In the Wake of Hurricane…Sandy

In the wake of Hurricanes Harvey and Irma, and with the hurricane season not yet over, insurance experts are dispensing valuable advice in the media about filing claims. Typically, they advise homeowners to file without delay, photograph all storm damage, document expenses incurred from urgent repairs and relocation costs, keep a log of all communications with insurers, and so on.

All of this is good advice, tried and true. What they may not mention is how long it will take to secure compensation. (Or what the homeowner considers fair compensation, which is often not the same as the insurer’s idea.) It wouldn’t surprise anyone that the process could take weeks and months.

What is, however, shocking and deeply worrisome, is that when victims of Hurricanes Harvey and Irma put in their claims, they will have to get in line behind the victims of Hurricane Sandy.

That’s right. Almost five years after Sandy devastated communities in New York and New Jersey, over a thousand families are still fighting with the Federal Emergency Management Agency (FEMA) over their flood claims, according to the government’s own reports.

FEMA is being accused of dragging out the misery of the recovery process beyond anyone’s imagination.

It took Congress to twist the arms of FEMA officials to get them to reopen the Sandy claims process in 2015 due to numerous complaints about their handling of the matter. Some 2,000 people took the agency to court over sloppy evaluations and underassessments.

Perhaps it was, most of all, the revelation that in some cases reports submitted by field inspectors were rewritten by insurers that prompted FEMA to take the unprecedented step of notifying all the Sandy victims that they could request a review of their claims. About 19,500 policyholders did so, resulting in an additional $396 million paid out over the initial $8.2 billion to about 144,000 claimants.

To date, approximately 1,100 cases have yet to be concluded.

“It has been a struggle every step of the way,” August Matteis, a Washington, D.C., lawyer whose firm is representing about 1,200 policyholders, told the Associated Press. “FEMA is still fighting us tooth and nail for every penny.”

The sorry performance of FEMA in the Hurricane Katrina disaster in 2005 was a national scandal which led to an agency overhaul. In the decade since, its capacity for swift deployment of personnel to stricken areas, for damage assessment and getting help where needed and when needed, and its authority to coordinate other federal agencies in emergency response, has all been improved.

The Wall Street Journal quoted Chris P. Currie, director of homeland security for the Government Accountability Office, which has been monitoring FEMA’s progress, as saying: “I think it’s safe to say you see a lot of the reforms in action. There are always going to be challenges getting people where they need to go, but those resources were in place,” he said, referring to FEMA’s response to Harvey and Irma.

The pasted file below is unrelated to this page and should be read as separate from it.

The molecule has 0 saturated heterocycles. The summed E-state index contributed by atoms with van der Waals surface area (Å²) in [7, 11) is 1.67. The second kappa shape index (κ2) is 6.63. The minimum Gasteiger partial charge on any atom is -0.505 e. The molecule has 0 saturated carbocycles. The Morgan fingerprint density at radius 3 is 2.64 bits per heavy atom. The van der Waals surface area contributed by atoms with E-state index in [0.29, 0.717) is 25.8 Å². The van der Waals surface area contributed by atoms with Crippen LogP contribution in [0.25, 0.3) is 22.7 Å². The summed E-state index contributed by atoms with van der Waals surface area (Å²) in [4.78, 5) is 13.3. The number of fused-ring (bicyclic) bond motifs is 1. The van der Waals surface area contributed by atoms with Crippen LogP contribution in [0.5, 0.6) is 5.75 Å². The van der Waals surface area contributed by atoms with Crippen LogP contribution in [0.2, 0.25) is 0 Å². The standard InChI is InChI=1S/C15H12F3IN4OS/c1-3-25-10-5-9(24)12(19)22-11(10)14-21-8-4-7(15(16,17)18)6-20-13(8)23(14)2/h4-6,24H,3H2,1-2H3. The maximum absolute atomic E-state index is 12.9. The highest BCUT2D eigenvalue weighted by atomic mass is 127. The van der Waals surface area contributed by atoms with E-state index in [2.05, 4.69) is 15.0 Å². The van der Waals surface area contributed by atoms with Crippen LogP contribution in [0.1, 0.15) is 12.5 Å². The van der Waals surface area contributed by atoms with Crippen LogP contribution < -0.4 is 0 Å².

But the focus has been on delivering immediate assistance to victims in the disaster areas. FEMA’s talent for mismanagement when it comes to compensation for damage caused by hurricanes seems to have survived those reforms.

Perhaps FEMA needs to undergo another round of inspection and adjustment. Perhaps there is something fundamentally wrong not only with the procedures of adjudicating claims, but with the attitudes of the officials in charge.

Why filing a claim for storm damage with the federal government should be a bitter, adversarial process is not clear.

To be sure, the government and private insurers must check the veracity of each claim, and it is only to be expected that some assessments will be disputed. But to prolong the agony for five years is to take bureaucracy to a level of inefficiency and obstinacy that approaches systematic harassment of American citizens.

In any case, the lesson for the survivors of Harvey and Irma is obvious: They have to gird themselves for a similar struggle.

Submitting claims speedily and documenting everything may not be enough. Policyholders have to be ready to seek legal advice and representation in dealing with the people in Washington who are there — ostensibly, at least — to help them.

At the risk of laying another level of bureaucracy on top of what already exists, Congress might want to consider creating a forum to mediate such claims and to step in when the process reaches a certain point after the storm waters have receded, and the victims are still swamped by an unyielding officialdom.

That should be a last resort. Much better, though it might be asking too much, if the inspectors and adjustors would just show a little more compassion, a little more reasonableness, the country could save a great deal of time, trouble and money on paperwork and courts.

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